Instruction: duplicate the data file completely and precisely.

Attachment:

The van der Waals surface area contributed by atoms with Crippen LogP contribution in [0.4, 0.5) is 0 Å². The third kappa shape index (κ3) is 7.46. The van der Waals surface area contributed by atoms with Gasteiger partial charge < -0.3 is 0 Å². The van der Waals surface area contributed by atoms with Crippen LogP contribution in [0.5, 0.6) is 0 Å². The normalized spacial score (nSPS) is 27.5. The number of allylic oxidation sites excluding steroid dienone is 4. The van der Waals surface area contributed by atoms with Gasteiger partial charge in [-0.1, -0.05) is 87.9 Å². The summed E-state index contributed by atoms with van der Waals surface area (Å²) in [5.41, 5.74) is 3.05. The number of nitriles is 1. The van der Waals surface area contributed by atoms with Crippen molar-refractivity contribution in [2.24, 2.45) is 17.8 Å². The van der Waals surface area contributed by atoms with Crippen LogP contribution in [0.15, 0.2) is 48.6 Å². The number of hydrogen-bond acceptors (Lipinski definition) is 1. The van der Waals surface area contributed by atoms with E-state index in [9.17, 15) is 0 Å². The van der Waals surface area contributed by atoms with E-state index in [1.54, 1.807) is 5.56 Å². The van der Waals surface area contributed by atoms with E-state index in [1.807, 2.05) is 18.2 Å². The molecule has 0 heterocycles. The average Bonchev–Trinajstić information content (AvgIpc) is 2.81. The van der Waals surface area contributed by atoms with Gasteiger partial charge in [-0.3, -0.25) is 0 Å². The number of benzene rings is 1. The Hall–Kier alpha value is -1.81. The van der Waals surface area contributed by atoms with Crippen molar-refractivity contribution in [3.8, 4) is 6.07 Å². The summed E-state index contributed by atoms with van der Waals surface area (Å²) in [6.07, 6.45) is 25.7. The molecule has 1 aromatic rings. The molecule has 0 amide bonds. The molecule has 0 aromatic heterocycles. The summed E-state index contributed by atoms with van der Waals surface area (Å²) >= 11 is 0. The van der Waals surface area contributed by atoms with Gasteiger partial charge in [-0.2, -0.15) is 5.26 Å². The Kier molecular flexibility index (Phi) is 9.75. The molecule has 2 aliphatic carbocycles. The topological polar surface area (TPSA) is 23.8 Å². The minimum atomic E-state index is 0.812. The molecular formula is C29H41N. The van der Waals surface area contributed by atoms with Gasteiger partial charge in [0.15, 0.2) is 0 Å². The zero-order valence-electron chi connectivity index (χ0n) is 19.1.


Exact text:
The van der Waals surface area contributed by atoms with Crippen LogP contribution in [0.4, 0.5) is 0 Å². The third kappa shape index (κ3) is 7.46. The van der Waals surface area contributed by atoms with Gasteiger partial charge < -0.3 is 0 Å². The van der Waals surface area contributed by atoms with Crippen LogP contribution in [0.5, 0.6) is 0 Å². The normalized spacial score (nSPS) is 27.5. The number of allylic oxidation sites excluding steroid dienone is 4. The van der Waals surface area contributed by atoms with Gasteiger partial charge in [-0.1, -0.05) is 87.9 Å². The summed E-state index contributed by atoms with van der Waals surface area (Å²) in [5.41, 5.74) is 3.05. The number of nitriles is 1. The van der Waals surface area contributed by atoms with Crippen molar-refractivity contribution in [2.24, 2.45) is 17.8 Å². The van der Waals surface area contributed by atoms with Crippen LogP contribution in [0.15, 0.2) is 48.6 Å². The number of hydrogen-bond acceptors (Lipinski definition) is 1. The van der Waals surface area contributed by atoms with E-state index in [9.17, 15) is 0 Å². The van der Waals surface area contributed by atoms with E-state index in [1.54, 1.807) is 5.56 Å². The van der Waals surface area contributed by atoms with E-state index in [1.807, 2.05) is 18.2 Å². The molecule has 0 heterocycles. The average Bonchev–Trinajstić information content (AvgIpc) is 2.81. The van der Waals surface area contributed by atoms with Gasteiger partial charge in [-0.3, -0.25) is 0 Å². The number of benzene rings is 1. The Hall–Kier alpha value is -1.81. The van der Waals surface area contributed by atoms with Crippen molar-refractivity contribution in [3.8, 4) is 6.07 Å². The summed E-state index contributed by atoms with van der Waals surface area (Å²) in [6.07, 6.45) is 25.7. The molecule has 1 aromatic rings. The molecule has 0 amide bonds. The molecule has 0 aromatic heterocycles. The summed E-state index contributed by atoms with van der Waals surface area (Å²) >= 11 is 0. The van der Waals surface area contributed by atoms with Gasteiger partial charge in [-0.2, -0.15) is 5.26 Å². The Kier molecular flexibility index (Phi) is 9.75. The molecule has 2 aliphatic carbocycles. The topological polar surface area (TPSA) is 23.8 Å². The minimum atomic E-state index is 0.812. The molecular formula is C29H41N. The van der Waals surface area contributed by atoms with Gasteiger partial charge in [0.15, 0.2) is 0 Å². The zero-order valence-electron chi connectivity index (χ0n) is 19.1.